It's been quite a journey if I'm honest. In fact as I look back over the last several years it's really crazy too look at what the Mobile.BuildTools has transformed into from it's humble origins as a collection of PowerShell scripts I was tired of rewriting every time I started a new app. The Mobile.BuildTools have continued to make developers lives easier with the last major release being exactly 3 years ago. Spoiler, the Mobile.BuildTools 2.0 does so much for you over what 1.x could do, I cannot hope to cover it all in a single blog post. It also means I had to put together a full docs site and json schemas for the configuration so that I could remember it all. If you haven't started using the Mobile.BuildTools yet, this package really is a must add for all of your Xamarin apps. While most of my followers know me for maintaining Prism, what you may not realize is that I also have a passion for proper DevOps. One of the beautiful things about the Mobile.BuildTools is that at the end of the day it just a collection of MSBuild Targets which means that everything that you do on your Local dev machine just works in CI without any special scripts or extensions to install into your Azure DevOps org, and it doesn't even matter which CI platform you want to use because it will just work! Of course before you ask, this is a build reference meaning that there are no extra assemblies getting added to your app bloating the compiled app size (unless you want app.config).
What is in 2.0?
While Mobile.BuildTools 1.4 is awesome, truthfully there were a lot of processes that I still found to be a struggle, or at least more of a process than what they really needed to be. Perhaps one of the single greatest changes is that while the Mobile.BuildTools continues to be a collection of MSBuild extensions that make the build pipeline tailored to the DevOps processes that make your life easier whether you're building on your local machine or in CI, you don't need to understand anything about MSBuild, or csproj properties. With 2.0, you can now leverage a json first approach to configuring the Mobile.BuildTools.
The Mobile.BuildTools 2.0 is a nearly complete rewrite from version 1.4, and while certain features could probably get their own dedicated blog posts I thought it might be good to give a brief introduction to some of the amazing features and how they can help you out.
For those upgrading from 1.4, you're already familiar with the secrets.json and Secrets class generation. Over the years I've had a lot of discussions with developers using the Mobile.BuildTools and how they're using it. Obviously I've also had a lot of experience with my own projects and how I've needed to use the BuildTools to help my processes. It became apparent to me that this really needed a name change to more properly reflect how people use this class generation. There may be some client secrets that you want access to, but often times it's not super sensitive "secret" information like what scopes you're requesting from the OAuth provider, or the url for the mobile app service layer.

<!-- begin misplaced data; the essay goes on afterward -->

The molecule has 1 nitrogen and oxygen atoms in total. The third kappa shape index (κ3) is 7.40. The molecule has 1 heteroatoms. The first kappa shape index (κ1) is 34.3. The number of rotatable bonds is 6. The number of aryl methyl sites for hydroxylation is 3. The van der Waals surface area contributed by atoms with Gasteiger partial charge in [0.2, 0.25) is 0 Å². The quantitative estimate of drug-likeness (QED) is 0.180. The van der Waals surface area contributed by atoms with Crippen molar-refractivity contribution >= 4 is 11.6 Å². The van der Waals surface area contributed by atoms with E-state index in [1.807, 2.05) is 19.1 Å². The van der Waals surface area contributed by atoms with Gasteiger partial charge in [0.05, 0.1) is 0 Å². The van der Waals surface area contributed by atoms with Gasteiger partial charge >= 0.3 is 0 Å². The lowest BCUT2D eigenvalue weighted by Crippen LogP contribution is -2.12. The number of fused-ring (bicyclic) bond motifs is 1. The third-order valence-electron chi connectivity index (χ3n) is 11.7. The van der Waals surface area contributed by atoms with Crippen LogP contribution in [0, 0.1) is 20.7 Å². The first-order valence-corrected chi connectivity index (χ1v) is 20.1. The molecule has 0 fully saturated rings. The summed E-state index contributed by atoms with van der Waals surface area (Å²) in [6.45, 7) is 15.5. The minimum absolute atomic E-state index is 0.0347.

As I hinted earlier the configuration is all done with json. When you install the Mobile.BuildTools it will generate a buildtools.json in your solution root. The default configuration will enable a bunch of things for you, however Application Settings will not be one of them out of the box. So let's take a look at how this works.
In the configuration we can establish 1 or more settings classes to be generated in 1 or more projects within our solution. There is a lot of great content further explaining how to configure this on the docs site. A distinct advantage that this provides is that you are now able to define what properties belong in a generated class, what the data type is, and circumvent the problems encountered on certain build hosts like Azure DevOps Windows agents which like to cast all environment variables ToUpper... Additionally because it's described here, this gives other developers that you may onboard a single place to go to to see what they will need to setup.
The classic app.config
In the early days as I began prepping for the Mobile.BuildTools 2.0 I had a discussion with Chase Florell about some DevOps issues that he had been facing with his team at the time. To be honest it's not an uncommon issue. The issue was effectively there was an easter egg in the app where you tap 5 times, spin around on one leg, while whistling dixie... if you've been around building Xamarin apps for a while you may have seen or implemented this exact sort of thing. The easter egg was there to allow testing with production builds so that you could effectively take a build for QA and test against production, or take a production build from the store and make sure that it won't break against some Dev / QA version of the app's service layer. In this scenario an app.config makes a lot of sense to use, particularly when you have the ability to perform live transformations in the app. While there are some other very valid reasons to want to use app.config, whatever your reason, the Mobile.BuildTools 2.0 now makes this possible with it's own implementation of the ConfigurationManager. This is entirely interface based meaning that for those of you who love DI as much as I do, you'll be able to register the current instance with your container and work against the interface making it easier to test your code. To use this you will need to install the Mobile.BuildTools.Configuration package.